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Theory Of Constraints  2
Theory Of Constraints  2
Theory Of Constraints  2
Theory Of Constraints  2
Theory Of Constraints  2
Theory Of Constraints  2
Theory Of Constraints  2
Theory Of Constraints  2
Theory Of Constraints  2
Theory Of Constraints  2
Theory Of Constraints  2
Theory Of Constraints  2
Theory Of Constraints  2
Theory Of Constraints  2
Theory Of Constraints  2
Theory Of Constraints  2
Theory Of Constraints  2
Theory Of Constraints  2
Theory Of Constraints  2
Theory Of Constraints  2
Theory Of Constraints  2
Theory Of Constraints  2
Theory Of Constraints  2
Theory Of Constraints  2
Theory Of Constraints  2
Theory Of Constraints  2
Theory Of Constraints  2
Theory Of Constraints  2
Theory Of Constraints  2
Theory Of Constraints  2
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Theory Of Constraints 2

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  • 1. Theory of Constraints<br />Presented By<br /> Upma Joshi Mohd.Arish<br />Bablu<br />RajibLochan<br />Sonalika<br />
  • 2. TOC - History<br /><ul><li>1970s and 1980s</li></ul>Increase in Computer Power<br />Tremendous effort in line balancing<br />More balanced => more problems<br />Dr. Eli Goldrattshowed:<br />How to perfectly balance line<br />That a perfectly balanced line led to bankruptcy<br />Led to development of Theory of Constraints<br />
  • 3. Theory of constraints<br /><ul><li>Theory of Constraints (TOC) is an overall management philosophy introduced by Dr. Eliyahu M. Goldratt in his 1984 book titled The Goal, that is geared to help organizations continually achieve their goal.
  • 4. The title helps in achieving more of its goal by a very small number of constraints, and that there is always at least one constraints.</li></li></ul><li>Definitions<br /><ul><li>A bottleneck is any resource with a capacity equal to or less than the demand placed upon it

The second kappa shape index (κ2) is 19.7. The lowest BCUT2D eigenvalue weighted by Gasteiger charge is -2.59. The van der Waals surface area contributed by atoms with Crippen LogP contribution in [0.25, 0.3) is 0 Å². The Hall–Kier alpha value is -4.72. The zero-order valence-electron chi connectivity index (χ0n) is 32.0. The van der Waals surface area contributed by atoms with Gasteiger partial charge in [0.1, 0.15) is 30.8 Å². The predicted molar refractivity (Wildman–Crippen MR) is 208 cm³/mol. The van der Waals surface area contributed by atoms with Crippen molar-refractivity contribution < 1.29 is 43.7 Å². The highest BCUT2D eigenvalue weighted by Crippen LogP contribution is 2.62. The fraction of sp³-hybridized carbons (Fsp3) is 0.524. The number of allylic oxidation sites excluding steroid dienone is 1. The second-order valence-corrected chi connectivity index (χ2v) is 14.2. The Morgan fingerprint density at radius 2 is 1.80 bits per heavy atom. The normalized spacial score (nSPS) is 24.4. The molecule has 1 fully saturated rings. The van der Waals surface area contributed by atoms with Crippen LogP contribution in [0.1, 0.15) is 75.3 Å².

• 5. A constraint is anything that limits a system’s performance, relative to the system goal</li></li></ul><li>Core of TOC <br /><ul><li>There is a constraint in the system</li></ul>If you don’t impact the constraint, you have no effect<br /><ul><li>The rest is commentary</li></li></ul><li>Assumptions of Toc<br /><ul><li>The underlying assumption of Theory of Constraints is that organizations can be measured and controlled by variations on three measures:
  • 6. Throughput
  • 7. Operating expense
  • 8. inventory </li></li></ul><li>TOC Terms of Productivity<br />Term of Productivity<br />
  • 9. Constraints<br /><ul><li>A constraint is anything that prevents the system from achieving more of its goal. There are many ways that constraints can show up, but a core principle within TOC is that there are not tens or hundreds of constraints. There is at least one and at most a few in any given system. Constraints can be internal or external to the system.</li></li></ul><li>Types of Constraints:<br />
  • 10. Fundamental Principlesof the Theory Of Constraints…<br /><ul><li>As a numerical example, consider the operation producing product A in Figure. </li></li></ul><li>Steps of TOC<br />The TOC process seeks to identify the constraint and restructure the rest of the organization around it, through the use of the Five Focusing Steps:<br />1. Identify the Constraint<br />2. Exploit the Constraint<br />3. Sub ordinate everything<br /> to the Constraint<br />4. Elevate the Constraint<br />5. Repeat for the ne w<br /> Constraint<br />